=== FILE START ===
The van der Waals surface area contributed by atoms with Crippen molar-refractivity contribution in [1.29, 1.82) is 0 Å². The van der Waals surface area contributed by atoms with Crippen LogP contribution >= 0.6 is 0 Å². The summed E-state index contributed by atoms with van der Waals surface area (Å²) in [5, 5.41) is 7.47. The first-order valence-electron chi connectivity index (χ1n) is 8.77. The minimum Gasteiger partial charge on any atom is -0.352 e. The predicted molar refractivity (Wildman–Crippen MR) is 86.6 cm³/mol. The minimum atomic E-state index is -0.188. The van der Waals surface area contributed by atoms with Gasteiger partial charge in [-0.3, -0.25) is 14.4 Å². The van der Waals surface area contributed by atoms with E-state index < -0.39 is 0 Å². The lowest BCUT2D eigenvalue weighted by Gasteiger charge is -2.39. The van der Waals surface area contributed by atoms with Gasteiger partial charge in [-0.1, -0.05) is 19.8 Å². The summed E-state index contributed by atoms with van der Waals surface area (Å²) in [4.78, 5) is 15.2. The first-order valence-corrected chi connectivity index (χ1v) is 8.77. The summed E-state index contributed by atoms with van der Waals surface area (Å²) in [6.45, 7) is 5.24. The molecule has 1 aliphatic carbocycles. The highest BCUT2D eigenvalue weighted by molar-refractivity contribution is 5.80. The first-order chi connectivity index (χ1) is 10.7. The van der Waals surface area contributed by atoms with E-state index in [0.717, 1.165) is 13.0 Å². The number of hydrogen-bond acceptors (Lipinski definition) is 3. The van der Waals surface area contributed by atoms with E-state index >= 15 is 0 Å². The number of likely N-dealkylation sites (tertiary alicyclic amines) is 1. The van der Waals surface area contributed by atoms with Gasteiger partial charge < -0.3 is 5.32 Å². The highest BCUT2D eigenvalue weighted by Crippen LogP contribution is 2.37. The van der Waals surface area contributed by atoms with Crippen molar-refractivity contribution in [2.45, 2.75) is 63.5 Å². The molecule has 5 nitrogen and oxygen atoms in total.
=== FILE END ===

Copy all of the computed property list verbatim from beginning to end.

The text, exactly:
The van der Waals surface area contributed by atoms with Crippen molar-refractivity contribution in [1.29, 1.82) is 0 Å². The van der Waals surface area contributed by atoms with Crippen LogP contribution >= 0.6 is 0 Å². The summed E-state index contributed by atoms with van der Waals surface area (Å²) in [5, 5.41) is 7.47. The first-order valence-electron chi connectivity index (χ1n) is 8.77. The minimum Gasteiger partial charge on any atom is -0.352 e. The predicted molar refractivity (Wildman–Crippen MR) is 86.6 cm³/mol. The minimum atomic E-state index is -0.188. The van der Waals surface area contributed by atoms with Gasteiger partial charge in [-0.3, -0.25) is 14.4 Å². The van der Waals surface area contributed by atoms with E-state index < -0.39 is 0 Å². The lowest BCUT2D eigenvalue weighted by Gasteiger charge is -2.39. The van der Waals surface area contributed by atoms with Gasteiger partial charge in [-0.1, -0.05) is 19.8 Å². The summed E-state index contributed by atoms with van der Waals surface area (Å²) in [4.78, 5) is 15.2. The first-order valence-corrected chi connectivity index (χ1v) is 8.77. The summed E-state index contributed by atoms with van der Waals surface area (Å²) in [6.45, 7) is 5.24. The molecule has 1 aliphatic carbocycles. The highest BCUT2D eigenvalue weighted by molar-refractivity contribution is 5.80. The first-order chi connectivity index (χ1) is 10.7. The van der Waals surface area contributed by atoms with E-state index in [0.717, 1.165) is 13.0 Å². The number of hydrogen-bond acceptors (Lipinski definition) is 3. The van der Waals surface area contributed by atoms with E-state index >= 15 is 0 Å². The number of likely N-dealkylation sites (tertiary alicyclic amines) is 1. The van der Waals surface area contributed by atoms with Gasteiger partial charge < -0.3 is 5.32 Å². The highest BCUT2D eigenvalue weighted by Crippen LogP contribution is 2.37. The van der Waals surface area contributed by atoms with Crippen molar-refractivity contribution in [2.45, 2.75) is 63.5 Å². The molecule has 5 nitrogen and oxygen atoms in total.